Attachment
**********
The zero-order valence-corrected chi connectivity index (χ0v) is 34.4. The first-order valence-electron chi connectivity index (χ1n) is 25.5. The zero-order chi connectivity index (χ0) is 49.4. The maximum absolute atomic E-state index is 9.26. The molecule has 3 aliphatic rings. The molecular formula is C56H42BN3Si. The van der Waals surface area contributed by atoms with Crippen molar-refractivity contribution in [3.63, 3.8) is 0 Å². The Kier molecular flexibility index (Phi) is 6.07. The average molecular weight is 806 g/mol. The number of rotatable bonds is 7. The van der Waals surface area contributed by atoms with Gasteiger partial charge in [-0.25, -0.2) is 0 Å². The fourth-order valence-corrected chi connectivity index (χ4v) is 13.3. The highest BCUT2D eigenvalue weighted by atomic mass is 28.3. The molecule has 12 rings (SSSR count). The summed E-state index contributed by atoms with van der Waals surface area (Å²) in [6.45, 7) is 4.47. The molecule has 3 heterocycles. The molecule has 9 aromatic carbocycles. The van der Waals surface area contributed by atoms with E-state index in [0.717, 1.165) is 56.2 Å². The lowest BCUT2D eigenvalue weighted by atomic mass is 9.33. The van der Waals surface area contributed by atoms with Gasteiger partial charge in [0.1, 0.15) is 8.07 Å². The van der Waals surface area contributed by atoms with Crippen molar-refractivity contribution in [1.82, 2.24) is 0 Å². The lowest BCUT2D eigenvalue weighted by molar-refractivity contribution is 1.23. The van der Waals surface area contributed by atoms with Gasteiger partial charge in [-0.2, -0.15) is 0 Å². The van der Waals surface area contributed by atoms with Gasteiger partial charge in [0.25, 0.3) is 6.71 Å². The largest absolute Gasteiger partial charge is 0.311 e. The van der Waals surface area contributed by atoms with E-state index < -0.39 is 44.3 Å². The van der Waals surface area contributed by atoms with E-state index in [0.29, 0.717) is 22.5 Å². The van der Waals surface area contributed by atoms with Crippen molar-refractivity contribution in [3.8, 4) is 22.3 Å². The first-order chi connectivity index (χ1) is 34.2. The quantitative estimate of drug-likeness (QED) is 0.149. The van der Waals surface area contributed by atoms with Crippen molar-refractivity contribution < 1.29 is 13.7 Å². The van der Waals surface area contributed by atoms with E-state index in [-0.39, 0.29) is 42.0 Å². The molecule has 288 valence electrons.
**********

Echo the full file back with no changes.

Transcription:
The zero-order valence-corrected chi connectivity index (χ0v) is 34.4. The first-order valence-electron chi connectivity index (χ1n) is 25.5. The zero-order chi connectivity index (χ0) is 49.4. The maximum absolute atomic E-state index is 9.26. The molecule has 3 aliphatic rings. The molecular formula is C56H42BN3Si. The van der Waals surface area contributed by atoms with Crippen molar-refractivity contribution in [3.63, 3.8) is 0 Å². The Kier molecular flexibility index (Phi) is 6.07. The average molecular weight is 806 g/mol. The number of rotatable bonds is 7. The van der Waals surface area contributed by atoms with Gasteiger partial charge in [-0.25, -0.2) is 0 Å². The fourth-order valence-corrected chi connectivity index (χ4v) is 13.3. The highest BCUT2D eigenvalue weighted by atomic mass is 28.3. The molecule has 12 rings (SSSR count). The summed E-state index contributed by atoms with van der Waals surface area (Å²) in [6.45, 7) is 4.47. The molecule has 3 heterocycles. The molecule has 9 aromatic carbocycles. The van der Waals surface area contributed by atoms with E-state index in [0.717, 1.165) is 56.2 Å². The lowest BCUT2D eigenvalue weighted by atomic mass is 9.33. The van der Waals surface area contributed by atoms with Gasteiger partial charge in [0.1, 0.15) is 8.07 Å². The van der Waals surface area contributed by atoms with Crippen molar-refractivity contribution in [1.82, 2.24) is 0 Å². The lowest BCUT2D eigenvalue weighted by molar-refractivity contribution is 1.23. The van der Waals surface area contributed by atoms with Gasteiger partial charge in [-0.2, -0.15) is 0 Å². The van der Waals surface area contributed by atoms with Gasteiger partial charge in [0.25, 0.3) is 6.71 Å². The largest absolute Gasteiger partial charge is 0.311 e. The van der Waals surface area contributed by atoms with E-state index < -0.39 is 44.3 Å². The van der Waals surface area contributed by atoms with E-state index in [0.29, 0.717) is 22.5 Å². The van der Waals surface area contributed by atoms with Crippen molar-refractivity contribution in [3.8, 4) is 22.3 Å². The first-order chi connectivity index (χ1) is 34.2. The quantitative estimate of drug-likeness (QED) is 0.149. The van der Waals surface area contributed by atoms with Crippen molar-refractivity contribution < 1.29 is 13.7 Å². The van der Waals surface area contributed by atoms with E-state index in [-0.39, 0.29) is 42.0 Å². The molecule has 288 valence electrons.